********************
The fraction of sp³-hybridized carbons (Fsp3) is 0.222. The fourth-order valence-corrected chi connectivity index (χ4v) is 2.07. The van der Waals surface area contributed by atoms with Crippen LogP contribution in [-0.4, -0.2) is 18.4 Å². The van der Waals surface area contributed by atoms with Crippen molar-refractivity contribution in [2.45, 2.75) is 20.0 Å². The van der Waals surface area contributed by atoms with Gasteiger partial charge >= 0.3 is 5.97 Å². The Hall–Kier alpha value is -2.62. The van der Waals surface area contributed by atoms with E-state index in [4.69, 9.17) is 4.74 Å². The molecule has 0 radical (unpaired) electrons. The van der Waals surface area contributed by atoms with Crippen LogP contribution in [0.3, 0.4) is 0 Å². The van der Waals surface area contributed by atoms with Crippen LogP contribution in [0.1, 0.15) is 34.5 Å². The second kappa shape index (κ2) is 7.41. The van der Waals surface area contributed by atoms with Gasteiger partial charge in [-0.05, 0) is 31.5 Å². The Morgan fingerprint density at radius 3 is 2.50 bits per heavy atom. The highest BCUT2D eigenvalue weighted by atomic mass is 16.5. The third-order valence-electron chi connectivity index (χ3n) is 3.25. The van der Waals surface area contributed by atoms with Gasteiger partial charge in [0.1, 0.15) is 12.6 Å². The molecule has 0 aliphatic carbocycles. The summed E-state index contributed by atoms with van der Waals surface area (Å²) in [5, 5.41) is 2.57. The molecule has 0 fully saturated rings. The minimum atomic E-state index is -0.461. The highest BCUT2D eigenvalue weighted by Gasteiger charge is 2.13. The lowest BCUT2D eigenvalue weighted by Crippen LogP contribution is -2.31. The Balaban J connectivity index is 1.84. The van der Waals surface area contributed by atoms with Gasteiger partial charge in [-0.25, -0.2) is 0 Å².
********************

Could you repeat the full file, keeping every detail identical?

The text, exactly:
The fraction of sp³-hybridized carbons (Fsp3) is 0.222. The fourth-order valence-corrected chi connectivity index (χ4v) is 2.07. The van der Waals surface area contributed by atoms with Crippen LogP contribution in [-0.4, -0.2) is 18.4 Å². The van der Waals surface area contributed by atoms with Crippen molar-refractivity contribution in [2.45, 2.75) is 20.0 Å². The van der Waals surface area contributed by atoms with Gasteiger partial charge >= 0.3 is 5.97 Å². The Hall–Kier alpha value is -2.62. The van der Waals surface area contributed by atoms with E-state index in [4.69, 9.17) is 4.74 Å². The molecule has 0 radical (unpaired) electrons. The van der Waals surface area contributed by atoms with Crippen LogP contribution in [0.3, 0.4) is 0 Å². The van der Waals surface area contributed by atoms with Crippen LogP contribution in [0.1, 0.15) is 34.5 Å². The second kappa shape index (κ2) is 7.41. The van der Waals surface area contributed by atoms with Gasteiger partial charge in [-0.05, 0) is 31.5 Å². The Morgan fingerprint density at radius 3 is 2.50 bits per heavy atom. The highest BCUT2D eigenvalue weighted by atomic mass is 16.5. The third-order valence-electron chi connectivity index (χ3n) is 3.25. The van der Waals surface area contributed by atoms with Gasteiger partial charge in [0.1, 0.15) is 12.6 Å². The molecule has 0 aliphatic carbocycles. The summed E-state index contributed by atoms with van der Waals surface area (Å²) in [5, 5.41) is 2.57. The molecule has 0 fully saturated rings. The minimum atomic E-state index is -0.461. The highest BCUT2D eigenvalue weighted by Gasteiger charge is 2.13. The lowest BCUT2D eigenvalue weighted by Crippen LogP contribution is -2.31. The Balaban J connectivity index is 1.84. The van der Waals surface area contributed by atoms with Gasteiger partial charge in [-0.25, -0.2) is 0 Å².